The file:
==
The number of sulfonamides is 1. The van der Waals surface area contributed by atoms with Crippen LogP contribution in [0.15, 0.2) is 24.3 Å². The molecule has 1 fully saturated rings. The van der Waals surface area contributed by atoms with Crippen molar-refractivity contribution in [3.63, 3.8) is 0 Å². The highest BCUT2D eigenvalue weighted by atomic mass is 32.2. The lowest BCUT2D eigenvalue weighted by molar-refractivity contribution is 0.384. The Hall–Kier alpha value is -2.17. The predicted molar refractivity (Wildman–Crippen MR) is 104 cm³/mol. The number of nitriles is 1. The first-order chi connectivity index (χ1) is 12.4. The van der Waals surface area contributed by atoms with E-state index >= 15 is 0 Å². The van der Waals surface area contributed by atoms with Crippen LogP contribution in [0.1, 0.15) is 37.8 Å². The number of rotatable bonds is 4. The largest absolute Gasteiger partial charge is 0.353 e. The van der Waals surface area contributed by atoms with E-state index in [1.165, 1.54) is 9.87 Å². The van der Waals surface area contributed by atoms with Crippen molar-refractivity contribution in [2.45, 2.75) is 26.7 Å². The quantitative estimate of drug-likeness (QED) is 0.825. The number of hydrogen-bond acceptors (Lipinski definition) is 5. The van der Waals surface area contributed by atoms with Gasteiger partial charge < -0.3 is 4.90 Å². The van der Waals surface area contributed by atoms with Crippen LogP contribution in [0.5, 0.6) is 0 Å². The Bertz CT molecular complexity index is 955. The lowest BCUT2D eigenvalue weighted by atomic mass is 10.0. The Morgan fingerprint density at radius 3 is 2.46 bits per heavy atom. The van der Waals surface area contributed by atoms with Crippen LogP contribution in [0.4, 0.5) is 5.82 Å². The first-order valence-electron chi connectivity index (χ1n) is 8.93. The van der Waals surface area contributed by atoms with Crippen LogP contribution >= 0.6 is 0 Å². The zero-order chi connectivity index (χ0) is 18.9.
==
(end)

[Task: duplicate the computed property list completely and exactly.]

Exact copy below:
The number of sulfonamides is 1. The van der Waals surface area contributed by atoms with Crippen LogP contribution in [0.15, 0.2) is 24.3 Å². The molecule has 1 fully saturated rings. The van der Waals surface area contributed by atoms with Crippen molar-refractivity contribution in [3.63, 3.8) is 0 Å². The highest BCUT2D eigenvalue weighted by atomic mass is 32.2. The lowest BCUT2D eigenvalue weighted by molar-refractivity contribution is 0.384. The Hall–Kier alpha value is -2.17. The predicted molar refractivity (Wildman–Crippen MR) is 104 cm³/mol. The number of nitriles is 1. The first-order chi connectivity index (χ1) is 12.4. The van der Waals surface area contributed by atoms with E-state index >= 15 is 0 Å². The van der Waals surface area contributed by atoms with Crippen LogP contribution in [0.1, 0.15) is 37.8 Å². The number of rotatable bonds is 4. The largest absolute Gasteiger partial charge is 0.353 e. The van der Waals surface area contributed by atoms with E-state index in [1.165, 1.54) is 9.87 Å². The van der Waals surface area contributed by atoms with Crippen molar-refractivity contribution in [2.45, 2.75) is 26.7 Å². The quantitative estimate of drug-likeness (QED) is 0.825. The number of hydrogen-bond acceptors (Lipinski definition) is 5. The van der Waals surface area contributed by atoms with Gasteiger partial charge < -0.3 is 4.90 Å². The van der Waals surface area contributed by atoms with Crippen LogP contribution in [0.5, 0.6) is 0 Å². The Bertz CT molecular complexity index is 955. The lowest BCUT2D eigenvalue weighted by atomic mass is 10.0. The Morgan fingerprint density at radius 3 is 2.46 bits per heavy atom. The van der Waals surface area contributed by atoms with Crippen LogP contribution in [0.4, 0.5) is 5.82 Å². The first-order valence-electron chi connectivity index (χ1n) is 8.93. The van der Waals surface area contributed by atoms with Crippen LogP contribution >= 0.6 is 0 Å². The zero-order chi connectivity index (χ0) is 18.9.